Coaches can help leaders and key workers alike adapt to the new normal.

We are living and leading in times where nothing is predictable. Uncertainty, anxiety, frustration: for many of us, these emotions define our days far more than optimism, future-orientation and a focus on reaching new highs in our lives and careers. Yet to fight and win, all of us – from C-suite executives to essential workers on the frontlines of the crisis – need to find ways to access the best in ourselves. Coaching has a critical role to play.

Crisis often provides an opportunity to look at things differently. As Albert Einstein famously said: “The questions may be the same, but the answers have changed.” Canadian futurist and ‘trends-hunter’ Jeremy Gutsche suggests that the time of crisis leads to the time of chaos, which can lead to innovation, opportunities, and re-charting. Chaos changes the rules. Chaos can switch who is in the lead.

This is where crisis leadership comes into play. Effective crisis leadership can deliver opportunities in places that previously only had disadvantages. Organizations that successfully handle crises can come out of them stronger and with greater employee and stakeholder loyalty than before.

That begs a question: how can those individuals in charge resource themselves to provide that type of crisis leadership? One essential trait is resilience; also of tremendous help is clear communication, competence, calmness and empathy. Developing these abilities is where professional coaching is proven to make a remarkable difference.

The role of coaching

Coaching is defined by the International Coaching Federation as “a thought-provoking partnership that supports the client in reaching their fullest professional and personal potential”. A coach is a thought partner, an accountability partner, and a catalyst. They support their clients in achieving clarity about their goals and help in mapping out what is needed to achieve them. A coach can work with an individual or with a team, and help walk through the natural states of fear and lack of security, towards a position where opportunities and possibilities can be seen.

It is precisely in times of crisis that leaders must think ahead. It may be hard to be optimistic; it may be hard to challenge the status quo or rethink what is needed. A professional coach can support organizational leaders in preparing for the ‘new normal’. They challenge assumptions; they ask uncomfortable questions that may lead to more innovative solutions; they can help anticipate what additional changes, small or large, may need to be tackled; they can help achieve clarity about moving forward and building the plan to get ahead.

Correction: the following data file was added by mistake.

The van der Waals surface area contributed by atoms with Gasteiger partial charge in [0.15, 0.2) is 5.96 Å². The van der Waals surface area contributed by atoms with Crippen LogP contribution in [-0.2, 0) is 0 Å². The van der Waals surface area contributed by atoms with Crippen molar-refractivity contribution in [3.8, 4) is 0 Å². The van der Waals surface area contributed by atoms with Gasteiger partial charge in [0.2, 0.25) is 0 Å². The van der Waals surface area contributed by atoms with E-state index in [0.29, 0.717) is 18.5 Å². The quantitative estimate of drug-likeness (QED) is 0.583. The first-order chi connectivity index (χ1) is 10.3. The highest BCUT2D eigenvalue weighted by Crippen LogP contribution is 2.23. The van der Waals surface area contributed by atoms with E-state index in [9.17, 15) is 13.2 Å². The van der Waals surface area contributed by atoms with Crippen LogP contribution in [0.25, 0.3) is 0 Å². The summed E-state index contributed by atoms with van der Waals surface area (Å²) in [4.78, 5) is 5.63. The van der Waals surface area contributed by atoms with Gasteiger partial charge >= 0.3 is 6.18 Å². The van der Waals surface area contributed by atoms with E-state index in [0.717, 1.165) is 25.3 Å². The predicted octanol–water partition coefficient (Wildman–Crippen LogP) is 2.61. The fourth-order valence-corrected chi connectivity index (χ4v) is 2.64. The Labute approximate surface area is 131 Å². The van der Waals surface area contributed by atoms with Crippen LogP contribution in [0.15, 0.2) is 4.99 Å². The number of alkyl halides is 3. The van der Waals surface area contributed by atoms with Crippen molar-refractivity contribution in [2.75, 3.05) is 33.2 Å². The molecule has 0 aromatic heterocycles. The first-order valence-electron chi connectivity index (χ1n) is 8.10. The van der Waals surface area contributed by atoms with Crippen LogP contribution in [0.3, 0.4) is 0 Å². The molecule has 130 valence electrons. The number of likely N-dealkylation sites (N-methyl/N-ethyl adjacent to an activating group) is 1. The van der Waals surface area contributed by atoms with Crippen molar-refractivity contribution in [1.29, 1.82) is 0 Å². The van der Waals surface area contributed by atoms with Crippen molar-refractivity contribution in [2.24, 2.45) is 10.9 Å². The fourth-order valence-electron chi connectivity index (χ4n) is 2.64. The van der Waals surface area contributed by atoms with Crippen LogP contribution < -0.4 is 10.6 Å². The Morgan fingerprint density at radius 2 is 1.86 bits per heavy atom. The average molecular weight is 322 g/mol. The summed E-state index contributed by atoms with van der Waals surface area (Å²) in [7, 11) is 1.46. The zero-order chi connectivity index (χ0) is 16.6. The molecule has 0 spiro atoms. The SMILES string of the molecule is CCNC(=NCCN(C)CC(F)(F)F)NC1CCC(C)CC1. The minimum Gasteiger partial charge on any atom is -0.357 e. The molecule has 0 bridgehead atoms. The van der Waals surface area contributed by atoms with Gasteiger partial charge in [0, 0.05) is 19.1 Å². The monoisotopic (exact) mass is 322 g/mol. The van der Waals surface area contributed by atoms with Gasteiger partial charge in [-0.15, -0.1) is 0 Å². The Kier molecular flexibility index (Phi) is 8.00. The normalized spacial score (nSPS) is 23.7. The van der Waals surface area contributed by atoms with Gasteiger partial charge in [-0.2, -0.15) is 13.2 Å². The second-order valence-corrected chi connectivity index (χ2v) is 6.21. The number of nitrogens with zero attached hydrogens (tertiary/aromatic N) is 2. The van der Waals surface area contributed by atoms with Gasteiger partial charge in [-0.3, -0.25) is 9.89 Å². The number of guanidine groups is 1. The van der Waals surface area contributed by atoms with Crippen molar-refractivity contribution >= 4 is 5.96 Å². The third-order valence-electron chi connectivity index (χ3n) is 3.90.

With support from a coach, leaders are better prepared and equipped to re-chart their organizations’ futures.

Coaches can help with another important potential outcome of crisis and chaos: learning. It is a unique time for organizations as well as individuals, and one which creates a rare chance to reflect and review which behaviors, attitudes, beliefs and actions should be brought into the future. It is equally important to consciously determine what can and should be left behind. Professional coaching can help with distilling this learning and making sure it informs the strategy and future actions of the organization.

Beyond the C-suite

But is coaching just for C-suite decision-makers? Who is the leader nowadays? There are many people who, facing the same problems as the rest of us, make themselves available to help. Those who come to mind are of course medical personnel on the front-line of this crisis: nurses, doctors, hospital workers, sanitation workers – and others considered ‘essential personnel’ or ‘key workers’.

They are called essential for a reason. They have significant responsibilities, and the coronavirus crisis has revealed incredibly inspirational stories about their work. Yet the chances of burnout, frustration and mental fatigue for such workers are very real. Coaching has been contributing a lot to such people’s wellbeing, through supportive conversations, listening, and simple availability for being with each other. For instance, the UK’s National Health Service (NHS) has worked with professional coaching bodies to create a system that offers pro-bono coaching to their vast group of employees. So far, over 4,000 professional coaches have donated their services. As one of the frontline workers said: “If there was a time to support NHS staff, now is that moment. We need a release; we need help in dealing with stress and fatigue. Coaching helps.”

In situations like this, of course, coaching is not the only – and may not be the best – form of support. Therapy, mental health support or counseling may be a better choice. Yet coaching can open so many possibilities and help people to understand their state of mind, make sense of their feelings, build their resilience, and help prepare them to cope with prolonged periods of stress, anxiety and uncertainty.

Helpers deserve help and professional coaches are one of the options. Coaching is an integral part of a thriving society and in times like these, coaching is not a luxury – it is a must. It is an important investment that can help individuals, organizations and large systems alike. In times of crisis and chaos, coaching changes lives.

– Magdalena Nowicka Mook is chief executive of the International Coaching Federation